General Motors Co. will decide next month whether to maintain a production capacity of 500,000 units in its plants in South Korea by allocating two new vehicles here, an executive from the U.S. carmaker said Tuesday.
Following a meeting with South Korean lawmakers at the National Assembly in Seoul, GM Executive Vice President Barry Engle told reporters, "It is our preference to stay here in Korea and to fix the business and make it a healthy environment. In order to do that, there is a turnaround plan that we have developed. That plan includes significant investments and new products."
The turnaround plan also includes restructuring activities that require "cooperation and helpful support" from all of the stakeholders in GM Korea Co., he said.
|In this photo taken on Feb. 20, 2018, GM Executive Vice President Barry Engle (R) and GM Korea President and CEO Kaher Kazem prepare for a meeting with South Korean lawmakers at the National Assembly in Seoul Tuesday morning to discuss ways to revive GM's South Korean operations. (Yonhap)|
As for GM's long-term plan to turn its Korean business around, Engle said the Detroit-based carmaker may consider allocating two new vehicles to its plants in Bupyeong, just west of Seoul, and Changwon, 340 kilometers south of the capital city, so as to maintain sufficient annual production volume.
But he didn't say if GM may consider allocating the new car models here on the condition that the Seoul government extends a helping hand to its loss-making Korean unit.
With regard to new models, industry sources here said securing meaningful production volume will be a critical factor in GM's continuing presence in the country.
Last week, GM announced it will shut down the 260,000-unit-a-year Gunsan plant, 270 km south of Seoul, by the end of May as it has been seriously underutilized in past years. The move is part of the U.S. carmaker's global restructuring efforts.
In 2017, GM Korea produced a total of 520,000 vehicles at all its car assembly plants, which have a combined capacity of 910,000 units.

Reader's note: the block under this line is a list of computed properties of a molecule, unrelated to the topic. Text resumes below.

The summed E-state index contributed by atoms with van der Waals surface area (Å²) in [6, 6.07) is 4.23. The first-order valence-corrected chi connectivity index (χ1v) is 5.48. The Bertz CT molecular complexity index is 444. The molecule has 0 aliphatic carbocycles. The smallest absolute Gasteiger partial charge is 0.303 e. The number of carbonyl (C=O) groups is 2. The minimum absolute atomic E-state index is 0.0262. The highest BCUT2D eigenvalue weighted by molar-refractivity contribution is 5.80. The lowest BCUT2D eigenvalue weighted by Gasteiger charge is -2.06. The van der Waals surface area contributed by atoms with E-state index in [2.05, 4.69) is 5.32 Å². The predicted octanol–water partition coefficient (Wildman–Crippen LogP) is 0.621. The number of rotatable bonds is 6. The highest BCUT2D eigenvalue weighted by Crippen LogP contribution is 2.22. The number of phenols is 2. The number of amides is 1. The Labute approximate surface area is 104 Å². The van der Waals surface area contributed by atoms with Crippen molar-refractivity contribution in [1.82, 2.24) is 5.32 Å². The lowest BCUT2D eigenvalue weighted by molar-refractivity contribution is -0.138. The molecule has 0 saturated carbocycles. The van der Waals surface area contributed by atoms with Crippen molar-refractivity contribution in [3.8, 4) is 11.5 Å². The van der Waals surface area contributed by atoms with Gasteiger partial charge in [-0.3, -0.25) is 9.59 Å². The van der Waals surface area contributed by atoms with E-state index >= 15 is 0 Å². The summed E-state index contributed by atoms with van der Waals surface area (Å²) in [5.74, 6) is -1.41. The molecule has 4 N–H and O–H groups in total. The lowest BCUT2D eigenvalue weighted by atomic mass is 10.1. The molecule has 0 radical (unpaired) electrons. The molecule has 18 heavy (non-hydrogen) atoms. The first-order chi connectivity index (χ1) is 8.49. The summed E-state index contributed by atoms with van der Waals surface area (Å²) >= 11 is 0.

The carmaker said it will decide the future of the remaining plants in South Korea within weeks based on discussions with the Seoul government and GM Korea's labor union. This move sparked strong resistance from the union and GM Korea's subcontractors due to what are expected to be massive job cuts.
The state-run Korea Development Bank owns a 17 percent stake in GM Korea, with GM and SAIC Motor Corp Inc. controlling 77 percent and 6 percent, respectively.
"To secure an output volume of new vehicles that will keep GM's remaining plants in Korea operational, the company's union is required to accept a steep reduction in wages, bonuses and welfare benefits, among other things," an industry official said.
GM is expected to commit to product allocation in Korea if the Seoul government and its 13,000-strong union outline aggressive self-help efforts.
"The performance of our operations in South Korea needs to be urgently addressed by GM Korea and its key stakeholders," Engle said in a statement released last week.
"As we are at a critical juncture of needing to make product allocation decisions, the ongoing discussions must demonstrate significant progress by the end of February, when GM will make important decisions on next steps," he said.
GM confirmed it recently asked for full-scale cooperation from all of its stakeholders.
"We are asking our union to also help and to contribute, and the government as well," Engle said Tuesday, adding that there will be a more appropriate time later to talk about discussions with the government since the details are private right now.
Asked if GM may consider a withdrawal from Korea if no support is forthcoming, the executive said, "There is a lot of work to do to make that happen, but I am very encouraged by the discussions and optimistic."
But the Seoul government and the KDB are not likely to accept GM's stance without conditions of its own, as it would be required to use taxpayers' money. The policy lender wants GM to specify its investment plans in its Korean unit.
Finance Minister Kim Dong-yeon said the government will review GM's rehabilitation plan before making any decisions. The rehabilitation plan indicates GM's possible allocation of two new cars to Korea.
"We are ready to discuss the normalization of GM Korea. We have not received any official requests from GM, and it is too early to say what steps will be taken," Kim said in a media briefing.
The government will draw up a set of measures to minimize any serious fallout from the planned closure of the Gunsan plant, he said.
Over the past four years, GM Korea posted up to 3 trillion won (US$2.8 billion) in estimated net losses, but the company has paid more than 10 million won per worker in bonuses each year.
For its long-term presence in Korea, GM claimed it will spend up to $850 million this year, including approximately $475 million in non-cash impairments and $375 million in employee-related cash expenses.
For the whole of 2017, GM Korea saw its combined sales slump 12 percent on-year to 524,547 vehicles from 597,165.
Meanwhile, the government on Tuesday designated the city of Gunsan as a "special crisis zone" for industry and employment. In designated crisis zones, the government provides assistance in the form of low-rate loans, with other support being made available to companies and to workers forced out of their jobs. (Yonhap)
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